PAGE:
SUSAN ELIA MACNEAL: Reds and lovely readers, how to you choose what to read next from your TBR pile? Is there a blogger or reviewer out there you rely on? Do you blog and/or review? 

Tell us in the comments!


  1. Aside from Jungle Red Writers' books that I always read, I tend to choose books based on genre or author. If I've enjoyed a book, or have something positive to say about the story or about the writing, then I might post a review on Goodreads or LibraryThing. Like Kristopher, I don't review all the books that I read.
    Generally I just read the next book in the to-be-read pile but no matter how many books I read each week I never seem to get caught up . . . .

  2. Good morning! Joan, I know that feeling of never catching up with the to-read book pile....

  3. I hear you Joan. We'd likely need to double or triple the time in each week to even get close to reading all that we want to.

    Of course, if that were to happen, we'd probably just start adding even MORE books to our TBR piles.

    Let's face it, there are worse problems to have.

    Thanks to Susan for inviting me back to JRW. There's nothing I enjoy more than hanging out with you all!

  4. Oh, how fascinating! ANd I wonder--now that it;s a job, is it still…fun?

    I imagine that when you hit a fabulous book--one of those moments when all the world melts away--it can remind you about why you started in the first place!

    What do you think about the reality that people are making decision based on what YOU say? And that authors-gulp==are waiting with madly crossed fingers?

    xoxoo and thank you so much for being here!

  5. I make a conscious effort to make sure it never feels like a job, Hank. I'll admit, I'm not always successful, but since there is nothing I would rather do than read, these moments are fleeting.

    I do take very serious my position as as curator of content. But let's face it, I'm not influencing decisions at the level of The New York Times or other more established outlets, but I do know that people make choices based on what I say. I know because they are not shy about writing me to tell me - whether or not they ultimately agreed with me. And I love that interaction.

    Reading is a completely subjective thing, but once you get to know someone's personal tastes, you can make educated decisions based on that. Like Susan said in her opening, she and I are like "twins" and I know that is she liked something, I should at least give it a try. Same with you Hank.

    As for authors waiting with crossed fingers. I try not to think about that. I like that they know that I won't be talking smack about their book if I didn't like it. But I also know that they hope it will appear on BOLO Books. That's a nice feeling.

    My testimonials page on the blog is often where I direct folks when they ask me how authors feel about the blog.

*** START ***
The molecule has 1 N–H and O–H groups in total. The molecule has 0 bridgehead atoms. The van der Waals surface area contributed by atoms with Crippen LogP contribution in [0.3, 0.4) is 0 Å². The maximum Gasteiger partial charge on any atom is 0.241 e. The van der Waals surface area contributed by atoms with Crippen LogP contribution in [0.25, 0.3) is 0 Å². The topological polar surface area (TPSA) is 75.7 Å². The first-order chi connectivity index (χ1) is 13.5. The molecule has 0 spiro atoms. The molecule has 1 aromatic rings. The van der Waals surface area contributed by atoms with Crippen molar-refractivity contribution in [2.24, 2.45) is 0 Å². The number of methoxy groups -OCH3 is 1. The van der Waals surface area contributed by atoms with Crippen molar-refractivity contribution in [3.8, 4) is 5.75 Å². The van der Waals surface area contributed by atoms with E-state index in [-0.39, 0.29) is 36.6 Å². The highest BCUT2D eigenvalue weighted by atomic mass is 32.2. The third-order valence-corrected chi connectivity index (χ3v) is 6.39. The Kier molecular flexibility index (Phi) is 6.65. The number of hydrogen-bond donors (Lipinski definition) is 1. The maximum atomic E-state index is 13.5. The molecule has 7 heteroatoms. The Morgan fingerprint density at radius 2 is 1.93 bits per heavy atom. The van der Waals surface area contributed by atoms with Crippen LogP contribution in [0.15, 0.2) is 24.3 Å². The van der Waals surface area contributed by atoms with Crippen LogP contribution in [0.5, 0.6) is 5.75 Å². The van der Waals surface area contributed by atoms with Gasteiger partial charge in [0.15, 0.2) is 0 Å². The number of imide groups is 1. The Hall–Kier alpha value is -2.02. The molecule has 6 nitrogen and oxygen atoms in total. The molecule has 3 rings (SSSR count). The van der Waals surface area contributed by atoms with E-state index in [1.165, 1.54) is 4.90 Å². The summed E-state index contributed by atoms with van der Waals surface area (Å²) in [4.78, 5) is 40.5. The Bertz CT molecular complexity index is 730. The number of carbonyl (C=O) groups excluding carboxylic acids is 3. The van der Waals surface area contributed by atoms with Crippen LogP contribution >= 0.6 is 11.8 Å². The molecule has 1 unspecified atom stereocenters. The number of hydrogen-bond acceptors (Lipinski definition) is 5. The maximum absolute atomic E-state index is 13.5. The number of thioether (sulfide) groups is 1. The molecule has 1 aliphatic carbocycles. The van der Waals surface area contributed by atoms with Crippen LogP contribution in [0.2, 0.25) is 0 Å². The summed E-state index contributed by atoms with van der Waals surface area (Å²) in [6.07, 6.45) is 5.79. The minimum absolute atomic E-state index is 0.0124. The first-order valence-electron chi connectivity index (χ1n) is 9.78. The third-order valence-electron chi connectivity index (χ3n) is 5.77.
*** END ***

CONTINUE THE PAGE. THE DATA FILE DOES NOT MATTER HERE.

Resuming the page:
6. I'm kind of like Kristopher and others - I only leave review for books where I can say something positive. Maybe I didn't love it with the heat of a thousand suns (a friend used that phrase this morning and I adore it), but there is something there that grabbed me.

    And Kristopher, as for not having the same reach as the NYTBR, well, I'm more likely to pay attention to you than them. You got me to crack Blessed are the Dead. (I had held off because I'm not a giant fan of present tense narration) =)

  7. I'm so relieved AND THRILLED that Kristopher decided to read all three of my books despite the cover of the first two! I totally get it.

    I do the same thing based on covers. Unfortunately, most authors I know have zero say in how the cover looks. (Maybe someone like Hank does - : ) - but so far I've never met anyone who has been able to change a cover design if they don't like it.)

    And thanks, Mary, for giving my books a chance based on Kristopher's reviews. I am so very lucky he liked my books!

  8. Thank you for your kind words, Mary. I really do appreciate your support of BOLO Books. And more importantly, I'm glad that you found a new author to enjoy via my reviews.

    It's true Kristi. I think very few people not in the publishing industry realize that the author has little say over the cover (and sometimes even their title). I think publishers need to be very careful in the current climate to make sure their books accurately reflect the quality within. Thankfully, the cover for Blessed Are Those Who Weep is excellent.

  9. Good Morning, Mr. Zgorski - Always fun to see you here.

    I count on you and Lesa Holstine when it comes to book suggestions, and I especially appreciate hearing about a new-to-me author.

  10. Lesa blog is great Kaye. As is Dru Ann Love's. The beauty of all these blogs is that we each focus on different things, so more authors have an opportunity to be discovered by readers. Notice that we very rarely cover those instant New York Times bestsellers (with the exception of Louise Penny) because they are less in need of the help.

  11. Fascinating, Kristopher (and now I have to go see what you wrote about The Girl on the Train because I'm reading it now.) Can I just say, authors so appreciate that you read an write about books... and that you think of your role as connecting readers with the books they'll like.

    What makes me want to read a book? Definitely when one stirs up controversy. Yes, I am swayed by covers -- more often to rule OUT a back rather than to rule one in. It's often not that the cover is "bad" - just it doesn't look like my kind of book.

  12. Kristopher, you make an excellent point about how you, Lesa, and Dru Ann rarely cover the instant NYT bestsellers. And all have a large and faithful following. So many of us want more than what's found on the NYT list.

    When Meanderings and Muses was showcasing authors (sometimes 3 a week), I was getting an average of 450 hits per day, and more than one author let me know about spikes in their on-line sales, some of whom were debut, unheard of, and often self-published. I loved that.